As the old adage goes, two thirds of training is done in the kitchen – you wouldn’t expect your car to perform at its best without the right fuel in the tank, which is even more true with your body.
“You really have to look at your workout and exercise regime holistically,” says Andy Wadsworth, elite cycling trainer with bwcycling.co.uk and former World X-Terra Triathlon Champion. “It doesn’t matter if you’re trying to lose weight, bulk up, or build endurance, the right dietary plan should be in place before you even think about training.”
Here Wadsworth explains the key foods you should be eating before and after workouts to maximise your gain.
Do your prep – Pre-workout go-to foods
Slow oats for great gains
Due to the presence of the beta-glucan fibre, oats release carbohydrates slowly which ensure a consistent energy supply throughout your training session. This will help you train with a higher intensity for longer. Another benefit is that oats are high in B vitamins which help to convert carbohydrates into energy for the muscles.
Timing is key too. “I’d advise having a bowl of porridge 60-90 minutes before your training session and for those looking to build muscle, add a scoop of protein powder,” adds Wadsworth.
Keep it sweet
“This is another great source of complex carbohydrates,” says Wadsworth. “Eating a meal containing sweet potatoes prior to working out will help to boost your body’s glycogen stores - carbs stored in the body. This means your muscles will be primed to work hard for the whole session without unnecessary fatigue. Another bonus is that sweet potatoes also contain vitamin C which helps to prevent the breakdown of muscle tissue.”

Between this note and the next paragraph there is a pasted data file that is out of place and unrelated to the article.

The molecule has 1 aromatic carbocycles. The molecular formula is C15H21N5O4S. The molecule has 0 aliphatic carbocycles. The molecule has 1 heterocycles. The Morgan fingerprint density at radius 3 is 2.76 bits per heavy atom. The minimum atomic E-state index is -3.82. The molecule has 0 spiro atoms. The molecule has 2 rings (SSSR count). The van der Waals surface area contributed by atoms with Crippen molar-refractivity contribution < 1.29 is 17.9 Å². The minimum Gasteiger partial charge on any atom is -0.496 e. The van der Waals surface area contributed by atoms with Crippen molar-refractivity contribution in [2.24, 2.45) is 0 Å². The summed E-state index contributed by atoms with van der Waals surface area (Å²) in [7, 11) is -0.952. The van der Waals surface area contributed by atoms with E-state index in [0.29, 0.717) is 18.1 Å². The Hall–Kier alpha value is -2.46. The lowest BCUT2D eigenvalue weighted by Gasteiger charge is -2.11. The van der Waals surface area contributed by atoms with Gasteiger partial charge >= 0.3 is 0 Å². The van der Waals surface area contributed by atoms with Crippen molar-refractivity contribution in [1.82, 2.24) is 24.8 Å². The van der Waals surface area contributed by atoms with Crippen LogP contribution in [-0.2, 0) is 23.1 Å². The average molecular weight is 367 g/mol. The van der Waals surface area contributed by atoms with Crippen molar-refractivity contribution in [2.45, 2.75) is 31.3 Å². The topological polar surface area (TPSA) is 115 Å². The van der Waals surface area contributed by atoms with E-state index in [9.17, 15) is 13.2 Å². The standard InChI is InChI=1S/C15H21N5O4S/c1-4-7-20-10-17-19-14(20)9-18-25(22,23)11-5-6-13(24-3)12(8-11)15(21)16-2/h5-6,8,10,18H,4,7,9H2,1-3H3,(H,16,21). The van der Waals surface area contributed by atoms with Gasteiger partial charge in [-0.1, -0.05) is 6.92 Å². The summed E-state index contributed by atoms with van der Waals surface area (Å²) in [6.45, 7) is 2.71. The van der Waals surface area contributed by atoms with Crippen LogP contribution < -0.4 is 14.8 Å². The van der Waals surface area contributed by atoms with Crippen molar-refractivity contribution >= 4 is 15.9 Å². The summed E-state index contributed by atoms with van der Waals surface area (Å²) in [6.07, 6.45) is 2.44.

“A fast-acting carbohydrate source, a pre-workout banana will provide your body with simple carbohydrates to replenish glycogen stores and fuel the muscles for a tough workout,” explains Wadsworth.
“Bananas are not only loaded with carbohydrates, but also contain potassium, which supports muscle and nerve function. Bananas are a perfect way to boost your glycogen stores, increase blood sugar levels and increase your energy output. As it’s a fast-release energy source, try consuming a banana 30 minutes prior to working out.”
“Chicken is another staple pre-workout go-to,” says Wadsworth. “By combining a lean protein source with complex carbohydrates, this meal will provide a slow release source of energy along with amino acids to aid protein synthesis. Aim to consume this slightly heavier meal around 60 minutes prior to your work out to avoid bloating.”
Back to black
“As well as providing you with a boost of energy to increase the intensity of your training session, having a black coffee before working out has been shown to slow the depletion of glycogen,” he says. “It helps to improve endurance and allow for longer training sessions to be completed. Another benefit is that the caffeine in black coffee has been shown to reduce pain perception during high intensity exercise, allowing you to push that little bit harder.”